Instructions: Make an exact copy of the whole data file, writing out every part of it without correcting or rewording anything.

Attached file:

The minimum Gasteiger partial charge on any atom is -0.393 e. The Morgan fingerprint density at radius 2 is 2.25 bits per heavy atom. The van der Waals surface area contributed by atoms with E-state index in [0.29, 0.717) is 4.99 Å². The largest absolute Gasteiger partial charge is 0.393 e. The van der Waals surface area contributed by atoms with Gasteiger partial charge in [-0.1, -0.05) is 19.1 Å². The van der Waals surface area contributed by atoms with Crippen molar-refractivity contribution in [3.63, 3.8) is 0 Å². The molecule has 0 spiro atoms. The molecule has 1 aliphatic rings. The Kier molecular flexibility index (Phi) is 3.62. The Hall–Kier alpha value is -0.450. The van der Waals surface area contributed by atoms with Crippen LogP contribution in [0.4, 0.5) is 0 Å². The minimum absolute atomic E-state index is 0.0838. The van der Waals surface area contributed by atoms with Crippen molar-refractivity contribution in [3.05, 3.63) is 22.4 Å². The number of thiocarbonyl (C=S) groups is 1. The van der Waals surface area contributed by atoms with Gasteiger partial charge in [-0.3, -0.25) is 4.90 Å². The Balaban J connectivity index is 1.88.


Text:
The minimum Gasteiger partial charge on any atom is -0.393 e. The Morgan fingerprint density at radius 2 is 2.25 bits per heavy atom. The van der Waals surface area contributed by atoms with E-state index in [0.29, 0.717) is 4.99 Å². The largest absolute Gasteiger partial charge is 0.393 e. The van der Waals surface area contributed by atoms with Gasteiger partial charge in [-0.1, -0.05) is 19.1 Å². The van der Waals surface area contributed by atoms with Crippen molar-refractivity contribution in [3.63, 3.8) is 0 Å². The molecule has 0 spiro atoms. The molecule has 1 aliphatic rings. The Kier molecular flexibility index (Phi) is 3.62. The Hall–Kier alpha value is -0.450. The van der Waals surface area contributed by atoms with Crippen LogP contribution in [0.4, 0.5) is 0 Å². The minimum absolute atomic E-state index is 0.0838. The van der Waals surface area contributed by atoms with Crippen molar-refractivity contribution in [3.05, 3.63) is 22.4 Å². The number of thiocarbonyl (C=S) groups is 1. The van der Waals surface area contributed by atoms with Gasteiger partial charge in [-0.3, -0.25) is 4.90 Å². The Balaban J connectivity index is 1.88.